Las Vegas, NV
June 15-16, 2017

Presenting… The Presenters: De-Coupling From “Traditional” Presentations

By: Marcus Gordon


Have you recently heard this in your organization: “I think our PowerPoint presentation is too dense and too long!”  Well, so have I - In fact, we can suggest with a fair amount of certainty that our peers in health IT marketing and communications hear this way too often, even after our suggested counsel of “telling the story” rather than “showing it.” During BrandHIT, I am looking forward to discussing with others about trials and tribulations in developing action-oriented presentations that accelerate the sales process.


Why are long-winded, copy-heavy, PowerPoints still pervasive in our industry? Haven’t we all learned from Apple’s elegance, and financial success, that visual storytelling, coupled with easy-to-use products, need just a black screen and some meaningful, emotionally-connecting imagery to excite buyers? Why does our industry still feel compelled to drive the buyer education and sales process via meaningless slides?


Through our DNA, we are driven by facts and data. Google, an organization also grounded in data and science, is now using a scientific approach to presenting. A recent Inc. article explained how. Below are a few salient facts from this article that substantiate “less is more” when it comes to presenting:

  1. University of Washington biologist John Medina has done extensive research into persuasion and how the brain processes information. According to his book, Brain Rules, "We are incredible at remembering pictures. Hear a piece of information, and three days later you'll remember 10 percent of it. Add a picture and you'll remember 65 percent."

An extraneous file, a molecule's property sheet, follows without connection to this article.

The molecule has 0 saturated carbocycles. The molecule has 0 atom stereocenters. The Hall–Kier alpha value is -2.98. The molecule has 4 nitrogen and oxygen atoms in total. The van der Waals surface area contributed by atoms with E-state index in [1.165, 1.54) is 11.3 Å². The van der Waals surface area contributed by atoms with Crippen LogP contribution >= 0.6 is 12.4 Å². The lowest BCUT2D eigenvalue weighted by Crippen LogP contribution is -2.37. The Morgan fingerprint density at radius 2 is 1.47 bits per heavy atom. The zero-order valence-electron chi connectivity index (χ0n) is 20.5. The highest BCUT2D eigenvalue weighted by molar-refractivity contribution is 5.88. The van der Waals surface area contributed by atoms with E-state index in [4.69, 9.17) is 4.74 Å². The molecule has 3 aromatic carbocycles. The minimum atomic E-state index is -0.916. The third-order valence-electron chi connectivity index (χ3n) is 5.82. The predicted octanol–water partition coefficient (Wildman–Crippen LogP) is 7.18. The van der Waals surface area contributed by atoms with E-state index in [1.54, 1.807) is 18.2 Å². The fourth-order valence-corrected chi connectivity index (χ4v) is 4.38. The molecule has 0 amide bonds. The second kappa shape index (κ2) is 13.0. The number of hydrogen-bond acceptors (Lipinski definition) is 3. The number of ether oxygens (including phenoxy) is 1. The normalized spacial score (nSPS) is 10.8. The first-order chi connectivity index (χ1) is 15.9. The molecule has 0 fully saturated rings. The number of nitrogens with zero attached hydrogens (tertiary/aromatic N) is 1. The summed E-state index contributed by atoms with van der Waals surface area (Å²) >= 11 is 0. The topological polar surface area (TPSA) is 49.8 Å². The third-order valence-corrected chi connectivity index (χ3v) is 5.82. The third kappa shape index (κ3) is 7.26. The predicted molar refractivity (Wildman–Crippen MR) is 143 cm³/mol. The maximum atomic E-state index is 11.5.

2. Cognitive scientists say it's impossible for us to multitask as well as we think we can. The brain cannot do two things at once and do them equally well. When it comes to presentation design, we can't read text on the screen and listen to the speaker while retaining all the information. It can't be done.
  3. Slide design guru Nancy Duarte recommends followinga three-second rule. If viewers do not understand the gist of your slide in three seconds, it's too complicated. "Think of your slides as billboards," says Duarte. "When people drive, they only briefly take their eyes off their main focus, which is the road, to process a billboard of information. Similarly, your audience should focus intently on what you're saying, looking only briefly at your slides when you display them."


As we gather, connect, and share in Las Vegas this week, I hope to learn from my peers about the challenges and successes they are having in moving toward visual storytelling to accelerate the sales process. Old habits are hard to break, but as an industry amid change in almost every aspect, I hope we can indoctrinate the facts around presenting to drive behavioral change – for our betterment, as well as our buyers!

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